The mere presence of intellectual greatness invites hostility in many who have to “engage” with the individual possessed with developed intellectual abilities. It takes patience to endure a genius. Just her glance shames us, for in her mind’s eye, she sees through the self-generated personas of everyone she encounters. It is rather poetic that I am attempting to harness my mental powers by evacuating the apartment in Asbury Park to slither into the woods of Old Freehold.

Later that day:
It appears the railroad tracks in Freehold are officially off limits to me as I was cited for “being where I wasn’t supposed to be” drinking water and reading in the patch of trees along the tracks along Freehold-Englishtown Road. Someone doesn’t want Mikey prowling along the railroad tracks. The centaur state hath spoken once again! I am living in the carceral web of the Open Air Prison. The Freehold Boro cops were surprisingly cool with me. I showed them my driver’s license and my library card since my license still had the Matawan address. The Asbury Park library card verified my residency there, and one officer told me I was free to wait at the bus station and read or sit on a bench in town, so I sit on a curb in the sunshine waiting for a bus back to nowhere. Now I wonder if risking arrest or harassment is worth coming to Freehold for.

Something I re-read in Schopenhauer’s The World As Will and Representation, Volume Two challenges a long held belief that the “Earth Mother” is one huge organism who cares for all Her creatures as her children: “The talk of the life of the inorganic, and even of the globe, and that this globe, as well as the planetary system is an organism, is absolutely inadmissible.”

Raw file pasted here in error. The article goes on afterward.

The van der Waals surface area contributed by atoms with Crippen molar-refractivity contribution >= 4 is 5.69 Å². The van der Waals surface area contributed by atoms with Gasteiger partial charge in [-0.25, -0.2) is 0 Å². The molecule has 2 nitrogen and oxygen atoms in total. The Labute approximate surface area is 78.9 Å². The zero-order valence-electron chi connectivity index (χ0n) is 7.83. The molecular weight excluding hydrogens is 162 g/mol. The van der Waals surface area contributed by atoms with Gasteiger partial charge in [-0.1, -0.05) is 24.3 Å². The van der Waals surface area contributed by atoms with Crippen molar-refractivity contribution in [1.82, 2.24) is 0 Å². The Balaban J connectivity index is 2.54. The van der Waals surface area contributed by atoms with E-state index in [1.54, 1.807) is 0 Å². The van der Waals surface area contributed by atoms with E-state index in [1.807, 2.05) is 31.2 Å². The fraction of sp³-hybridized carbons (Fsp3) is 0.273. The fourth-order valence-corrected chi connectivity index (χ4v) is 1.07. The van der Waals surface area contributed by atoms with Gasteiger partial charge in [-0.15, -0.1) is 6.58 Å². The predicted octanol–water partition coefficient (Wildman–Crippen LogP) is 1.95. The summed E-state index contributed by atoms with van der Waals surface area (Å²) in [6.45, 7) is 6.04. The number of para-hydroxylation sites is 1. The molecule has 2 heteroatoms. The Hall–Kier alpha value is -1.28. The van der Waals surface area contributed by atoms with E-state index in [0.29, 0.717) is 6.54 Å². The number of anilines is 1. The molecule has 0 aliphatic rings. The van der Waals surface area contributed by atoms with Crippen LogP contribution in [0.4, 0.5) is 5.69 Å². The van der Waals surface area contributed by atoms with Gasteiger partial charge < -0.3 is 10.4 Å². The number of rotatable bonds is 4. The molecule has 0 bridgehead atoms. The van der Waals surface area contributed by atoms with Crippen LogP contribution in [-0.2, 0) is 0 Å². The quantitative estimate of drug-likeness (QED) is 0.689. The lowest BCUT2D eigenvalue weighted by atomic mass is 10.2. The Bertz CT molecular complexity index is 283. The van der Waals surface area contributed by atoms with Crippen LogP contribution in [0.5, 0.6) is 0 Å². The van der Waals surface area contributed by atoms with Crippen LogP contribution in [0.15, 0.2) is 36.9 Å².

Is Schopenhauer saying that the idea of Earth Mother or Gaia is inadmissible? Now I am thoroughly confused, perplexed, and uncertain as to what I actually think since I tend to agree with this thinker on so many other issues.

The reason why I quote other thinkers so frequently is because they verbalize in a few sentences what it takes me hundreds of pages to express.

Horkheimer and Adorno articulate the situation I experience in everyday life in the following:
“Anyone who does not conform is condemned to an economic impotence which is prolonged in the intellectual powerlessness of the eccentric loner. Disconnected from the mainstream, he is easily convicted of inadequacy.”

I don’t kiss ass or brown nose. I will labor for those I share a mutual respect for. In other words, I will engage in work that may seem to denigrate me, as long as the one I am helping has a genuine, heart-felt respect for me. Hell, I mowed an elderly woman’s yard, who was getting harassed by some municipal agency about the said yard, just to win a little affection from her grand-daughter. Things like that. It’s amazing to me what motivates me to labor. I even came up with the saying, “Some people work for money and then beg for love, whereas I work for love and then beg for money.”

From Enlightenment and Deception: “The most intimate reactions of human beings becomes so entirely reified, even to themselves, that the idea of anything peculiar to them survives only in extreme abstraction: personality means hardly more than dazzling white teeth and freedom from body odor and emotions. That is the triumph of advertizing in the culture industry: the compulsive imitation by consumers of cultural commodities which, at the same time, they recognize as false.”

“Regular imprisonment presupposes a rising need for labor power.”